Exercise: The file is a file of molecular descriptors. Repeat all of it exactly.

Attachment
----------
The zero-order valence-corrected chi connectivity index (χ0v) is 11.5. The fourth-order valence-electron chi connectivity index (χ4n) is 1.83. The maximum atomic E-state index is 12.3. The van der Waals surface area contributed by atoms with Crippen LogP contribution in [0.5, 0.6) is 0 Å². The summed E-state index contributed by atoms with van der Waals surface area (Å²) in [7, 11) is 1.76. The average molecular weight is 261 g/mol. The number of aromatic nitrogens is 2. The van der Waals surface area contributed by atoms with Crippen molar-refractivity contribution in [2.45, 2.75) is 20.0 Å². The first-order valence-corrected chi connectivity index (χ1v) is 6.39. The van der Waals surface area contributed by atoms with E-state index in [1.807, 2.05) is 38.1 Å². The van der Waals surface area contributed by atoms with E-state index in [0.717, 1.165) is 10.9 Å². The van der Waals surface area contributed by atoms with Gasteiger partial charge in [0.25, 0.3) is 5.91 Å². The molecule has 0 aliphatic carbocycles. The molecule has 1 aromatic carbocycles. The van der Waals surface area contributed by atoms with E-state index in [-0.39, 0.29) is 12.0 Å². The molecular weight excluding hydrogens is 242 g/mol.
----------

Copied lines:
The zero-order valence-corrected chi connectivity index (χ0v) is 11.5. The fourth-order valence-electron chi connectivity index (χ4n) is 1.83. The maximum atomic E-state index is 12.3. The van der Waals surface area contributed by atoms with Crippen LogP contribution in [0.5, 0.6) is 0 Å². The summed E-state index contributed by atoms with van der Waals surface area (Å²) in [7, 11) is 1.76. The average molecular weight is 261 g/mol. The number of aromatic nitrogens is 2. The van der Waals surface area contributed by atoms with Crippen molar-refractivity contribution in [2.45, 2.75) is 20.0 Å². The first-order valence-corrected chi connectivity index (χ1v) is 6.39. The van der Waals surface area contributed by atoms with E-state index in [1.807, 2.05) is 38.1 Å². The van der Waals surface area contributed by atoms with E-state index in [0.717, 1.165) is 10.9 Å². The van der Waals surface area contributed by atoms with Gasteiger partial charge in [0.25, 0.3) is 5.91 Å². The molecule has 0 aliphatic carbocycles. The molecule has 1 aromatic carbocycles. The van der Waals surface area contributed by atoms with E-state index in [-0.39, 0.29) is 12.0 Å². The molecular weight excluding hydrogens is 242 g/mol.